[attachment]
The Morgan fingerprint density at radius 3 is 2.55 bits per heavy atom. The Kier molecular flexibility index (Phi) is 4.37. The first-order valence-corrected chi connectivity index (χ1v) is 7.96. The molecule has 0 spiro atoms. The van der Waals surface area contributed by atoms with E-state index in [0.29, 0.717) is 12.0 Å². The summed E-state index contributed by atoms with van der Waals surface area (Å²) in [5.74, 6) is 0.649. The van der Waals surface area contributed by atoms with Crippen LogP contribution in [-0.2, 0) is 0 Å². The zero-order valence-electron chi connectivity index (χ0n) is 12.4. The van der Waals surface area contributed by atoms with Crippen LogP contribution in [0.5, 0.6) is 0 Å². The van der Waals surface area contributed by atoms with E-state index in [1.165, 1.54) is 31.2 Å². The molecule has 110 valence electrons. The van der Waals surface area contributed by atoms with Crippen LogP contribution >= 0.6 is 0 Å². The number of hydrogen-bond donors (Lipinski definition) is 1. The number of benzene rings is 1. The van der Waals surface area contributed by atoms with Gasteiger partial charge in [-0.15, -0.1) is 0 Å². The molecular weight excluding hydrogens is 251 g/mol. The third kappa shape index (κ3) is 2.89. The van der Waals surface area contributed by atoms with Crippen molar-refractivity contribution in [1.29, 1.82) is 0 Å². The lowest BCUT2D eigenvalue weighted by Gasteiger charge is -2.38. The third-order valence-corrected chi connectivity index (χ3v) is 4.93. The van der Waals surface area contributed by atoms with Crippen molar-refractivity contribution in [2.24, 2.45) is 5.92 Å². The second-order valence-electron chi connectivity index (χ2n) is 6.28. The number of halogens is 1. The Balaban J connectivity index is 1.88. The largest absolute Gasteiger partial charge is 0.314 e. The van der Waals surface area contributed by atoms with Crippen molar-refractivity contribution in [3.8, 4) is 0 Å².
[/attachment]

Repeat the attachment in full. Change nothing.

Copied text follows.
The Morgan fingerprint density at radius 3 is 2.55 bits per heavy atom. The Kier molecular flexibility index (Phi) is 4.37. The first-order valence-corrected chi connectivity index (χ1v) is 7.96. The molecule has 0 spiro atoms. The van der Waals surface area contributed by atoms with E-state index in [0.29, 0.717) is 12.0 Å². The summed E-state index contributed by atoms with van der Waals surface area (Å²) in [5.74, 6) is 0.649. The van der Waals surface area contributed by atoms with Crippen LogP contribution in [-0.2, 0) is 0 Å². The zero-order valence-electron chi connectivity index (χ0n) is 12.4. The van der Waals surface area contributed by atoms with Crippen LogP contribution in [0.5, 0.6) is 0 Å². The van der Waals surface area contributed by atoms with E-state index in [1.165, 1.54) is 31.2 Å². The molecule has 110 valence electrons. The van der Waals surface area contributed by atoms with Crippen LogP contribution >= 0.6 is 0 Å². The number of hydrogen-bond donors (Lipinski definition) is 1. The number of benzene rings is 1. The van der Waals surface area contributed by atoms with Gasteiger partial charge in [-0.15, -0.1) is 0 Å². The molecular weight excluding hydrogens is 251 g/mol. The third kappa shape index (κ3) is 2.89. The van der Waals surface area contributed by atoms with Crippen molar-refractivity contribution in [1.29, 1.82) is 0 Å². The lowest BCUT2D eigenvalue weighted by Gasteiger charge is -2.38. The third-order valence-corrected chi connectivity index (χ3v) is 4.93. The van der Waals surface area contributed by atoms with Crippen molar-refractivity contribution in [2.24, 2.45) is 5.92 Å². The second-order valence-electron chi connectivity index (χ2n) is 6.28. The number of halogens is 1. The Balaban J connectivity index is 1.88. The largest absolute Gasteiger partial charge is 0.314 e. The van der Waals surface area contributed by atoms with Crippen molar-refractivity contribution in [3.8, 4) is 0 Å².